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Discussion Starter · #1 ·
I'll use this 288V 160A/h battery pack, how could I get better range? using it like a two 144V packs in paralell, so I'll have 320A/h, so I'll have more output Amperage, or using it like one 288V battery pack?

or is the same?

(Batteryes are Lipo)
 
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I'll use this 288V 160A/h battery pack, how could I get better range? using it like a two 144V packs in paralell, so I'll have 320A/h, so I'll have more output Amperage, or using it like one 288V battery pack?

or is the same?

(Batteryes are Lipo)
It's the same. Better actually because you get to use higher voltages. The higher the voltage the less amperage you need.
 

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Discussion Starter · #3 ·
but the motor will handle 144V like all, so the controller will need to get the 288V and give to the motor 144V, does it work's like, I'have 288 volt so I use less ampreage?
 

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It's the same.
Correct.

Better actually because you get to use higher voltages. The higher the voltage the less amperage you need.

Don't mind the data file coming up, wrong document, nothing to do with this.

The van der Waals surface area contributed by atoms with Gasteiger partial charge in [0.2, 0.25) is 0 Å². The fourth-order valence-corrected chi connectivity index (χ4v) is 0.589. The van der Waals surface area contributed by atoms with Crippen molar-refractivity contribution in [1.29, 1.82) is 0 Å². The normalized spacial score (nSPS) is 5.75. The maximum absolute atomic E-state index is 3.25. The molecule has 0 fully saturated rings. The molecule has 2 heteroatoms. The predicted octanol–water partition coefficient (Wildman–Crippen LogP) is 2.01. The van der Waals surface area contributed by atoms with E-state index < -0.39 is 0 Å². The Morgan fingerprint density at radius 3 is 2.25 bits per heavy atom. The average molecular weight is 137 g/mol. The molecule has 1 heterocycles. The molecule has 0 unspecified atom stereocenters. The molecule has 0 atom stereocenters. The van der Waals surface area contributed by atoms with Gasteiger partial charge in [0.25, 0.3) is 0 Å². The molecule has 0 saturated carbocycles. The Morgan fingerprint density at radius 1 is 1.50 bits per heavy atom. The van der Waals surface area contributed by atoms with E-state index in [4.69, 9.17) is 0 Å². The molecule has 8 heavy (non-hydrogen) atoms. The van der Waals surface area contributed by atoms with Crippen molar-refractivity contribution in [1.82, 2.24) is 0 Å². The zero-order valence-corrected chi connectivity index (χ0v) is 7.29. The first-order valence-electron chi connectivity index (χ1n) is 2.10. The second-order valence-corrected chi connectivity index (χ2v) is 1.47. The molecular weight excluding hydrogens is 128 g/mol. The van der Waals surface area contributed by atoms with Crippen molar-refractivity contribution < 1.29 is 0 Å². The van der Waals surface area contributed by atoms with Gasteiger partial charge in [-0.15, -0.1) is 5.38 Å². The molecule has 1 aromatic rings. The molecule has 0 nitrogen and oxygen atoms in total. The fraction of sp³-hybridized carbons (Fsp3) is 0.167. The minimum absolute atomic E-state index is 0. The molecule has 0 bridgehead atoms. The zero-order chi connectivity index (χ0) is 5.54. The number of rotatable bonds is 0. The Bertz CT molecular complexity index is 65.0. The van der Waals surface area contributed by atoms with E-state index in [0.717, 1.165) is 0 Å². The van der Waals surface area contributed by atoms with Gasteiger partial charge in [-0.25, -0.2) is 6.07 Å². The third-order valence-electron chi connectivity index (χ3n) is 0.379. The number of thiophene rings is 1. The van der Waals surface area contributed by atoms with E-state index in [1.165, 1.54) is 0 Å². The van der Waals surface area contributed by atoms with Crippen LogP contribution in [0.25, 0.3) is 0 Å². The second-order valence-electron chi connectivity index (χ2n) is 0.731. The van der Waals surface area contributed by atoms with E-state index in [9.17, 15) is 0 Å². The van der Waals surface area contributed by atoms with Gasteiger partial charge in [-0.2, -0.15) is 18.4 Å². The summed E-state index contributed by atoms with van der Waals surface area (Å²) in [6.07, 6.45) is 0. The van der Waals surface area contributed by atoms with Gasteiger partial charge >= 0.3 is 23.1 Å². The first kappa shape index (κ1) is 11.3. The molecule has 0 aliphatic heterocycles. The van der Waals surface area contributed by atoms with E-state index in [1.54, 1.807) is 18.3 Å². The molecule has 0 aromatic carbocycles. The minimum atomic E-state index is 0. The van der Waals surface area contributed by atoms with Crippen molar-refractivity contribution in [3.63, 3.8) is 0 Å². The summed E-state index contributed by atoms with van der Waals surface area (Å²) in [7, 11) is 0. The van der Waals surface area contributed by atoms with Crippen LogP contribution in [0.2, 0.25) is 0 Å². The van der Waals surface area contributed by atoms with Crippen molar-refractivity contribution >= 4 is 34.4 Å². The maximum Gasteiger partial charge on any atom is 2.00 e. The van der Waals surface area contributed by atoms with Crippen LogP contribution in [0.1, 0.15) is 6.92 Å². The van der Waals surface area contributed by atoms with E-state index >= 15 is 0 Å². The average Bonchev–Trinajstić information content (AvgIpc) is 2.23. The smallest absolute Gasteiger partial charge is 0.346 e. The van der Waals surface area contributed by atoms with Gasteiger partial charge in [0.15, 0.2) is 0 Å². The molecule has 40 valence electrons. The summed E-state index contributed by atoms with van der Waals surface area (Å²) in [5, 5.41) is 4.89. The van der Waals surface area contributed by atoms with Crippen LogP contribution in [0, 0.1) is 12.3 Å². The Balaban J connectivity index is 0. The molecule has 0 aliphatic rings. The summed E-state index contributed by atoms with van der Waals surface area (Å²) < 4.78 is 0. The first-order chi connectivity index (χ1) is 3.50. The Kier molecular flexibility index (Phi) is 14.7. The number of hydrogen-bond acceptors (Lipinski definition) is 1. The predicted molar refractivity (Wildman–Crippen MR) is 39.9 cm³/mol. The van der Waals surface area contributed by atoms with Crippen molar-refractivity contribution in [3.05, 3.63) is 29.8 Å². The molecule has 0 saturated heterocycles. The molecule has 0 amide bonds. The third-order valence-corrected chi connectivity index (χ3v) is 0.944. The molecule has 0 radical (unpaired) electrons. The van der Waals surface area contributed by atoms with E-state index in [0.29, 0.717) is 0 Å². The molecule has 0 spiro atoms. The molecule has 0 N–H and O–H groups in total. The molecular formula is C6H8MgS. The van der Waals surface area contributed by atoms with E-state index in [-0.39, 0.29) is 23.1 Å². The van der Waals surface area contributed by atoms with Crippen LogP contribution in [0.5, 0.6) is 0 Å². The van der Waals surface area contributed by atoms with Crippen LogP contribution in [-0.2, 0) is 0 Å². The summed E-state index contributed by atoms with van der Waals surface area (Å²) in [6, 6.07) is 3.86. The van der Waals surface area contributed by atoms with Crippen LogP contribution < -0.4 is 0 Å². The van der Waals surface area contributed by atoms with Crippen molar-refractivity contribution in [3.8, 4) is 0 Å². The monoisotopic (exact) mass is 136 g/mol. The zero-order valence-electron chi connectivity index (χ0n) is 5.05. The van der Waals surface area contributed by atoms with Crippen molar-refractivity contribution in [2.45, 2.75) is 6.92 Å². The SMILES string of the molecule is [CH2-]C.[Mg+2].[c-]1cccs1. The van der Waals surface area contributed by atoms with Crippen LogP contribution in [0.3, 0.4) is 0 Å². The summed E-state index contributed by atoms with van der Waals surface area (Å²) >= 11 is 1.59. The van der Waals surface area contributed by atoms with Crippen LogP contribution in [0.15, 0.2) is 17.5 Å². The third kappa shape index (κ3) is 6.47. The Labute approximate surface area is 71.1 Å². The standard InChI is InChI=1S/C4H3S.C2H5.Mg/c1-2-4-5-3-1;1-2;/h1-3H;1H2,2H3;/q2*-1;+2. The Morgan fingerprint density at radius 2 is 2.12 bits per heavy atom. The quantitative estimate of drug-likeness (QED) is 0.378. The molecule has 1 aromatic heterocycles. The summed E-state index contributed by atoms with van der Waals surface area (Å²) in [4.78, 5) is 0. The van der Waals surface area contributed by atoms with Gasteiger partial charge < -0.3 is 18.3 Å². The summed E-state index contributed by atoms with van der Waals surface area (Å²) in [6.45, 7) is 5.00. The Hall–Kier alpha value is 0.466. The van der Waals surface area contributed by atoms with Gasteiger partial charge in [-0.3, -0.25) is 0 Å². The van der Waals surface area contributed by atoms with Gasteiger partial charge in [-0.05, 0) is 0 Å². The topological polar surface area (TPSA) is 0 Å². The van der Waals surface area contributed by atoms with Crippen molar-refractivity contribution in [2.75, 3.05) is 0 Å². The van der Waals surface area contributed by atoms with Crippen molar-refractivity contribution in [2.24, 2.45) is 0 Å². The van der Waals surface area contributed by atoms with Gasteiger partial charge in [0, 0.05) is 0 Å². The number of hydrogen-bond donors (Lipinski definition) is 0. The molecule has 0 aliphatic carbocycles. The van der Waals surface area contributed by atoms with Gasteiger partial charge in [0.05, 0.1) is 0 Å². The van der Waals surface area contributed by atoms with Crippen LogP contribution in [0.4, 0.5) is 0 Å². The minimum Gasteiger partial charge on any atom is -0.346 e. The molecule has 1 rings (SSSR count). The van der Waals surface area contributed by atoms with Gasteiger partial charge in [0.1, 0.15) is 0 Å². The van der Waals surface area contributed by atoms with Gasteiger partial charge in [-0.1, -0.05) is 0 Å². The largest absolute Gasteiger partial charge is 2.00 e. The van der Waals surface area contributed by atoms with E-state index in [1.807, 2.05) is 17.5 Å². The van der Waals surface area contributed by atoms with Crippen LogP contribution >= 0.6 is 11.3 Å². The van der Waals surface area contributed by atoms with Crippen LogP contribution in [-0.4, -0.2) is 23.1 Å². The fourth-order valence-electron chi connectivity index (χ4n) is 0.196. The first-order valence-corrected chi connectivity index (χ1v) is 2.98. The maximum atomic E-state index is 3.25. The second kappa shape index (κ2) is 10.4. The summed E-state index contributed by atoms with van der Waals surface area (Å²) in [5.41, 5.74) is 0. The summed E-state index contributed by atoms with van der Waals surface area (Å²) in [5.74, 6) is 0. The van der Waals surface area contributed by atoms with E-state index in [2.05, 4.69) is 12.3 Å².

Incorrect.

The current and voltage per cell is the same for equal power between a full series connected battery pack and a half series in parallel connected pack.

As long as the required load voltage is below the battery pack terminal voltage, there will be no difference in performance between the two configurations. And with a 46 kWh battery pack and the commonly available motor/controller packages I doubt that will be an issue.
 

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288v/160ah is a pretty darn big pack. What kind of vehicle, and what kind of range are you hoping to get under what sort of conditions?

A small car crusing at 60mph on a north american highway without any mountain ranges to negotiate would be able to get around 200 miles on such a battery pack.
 
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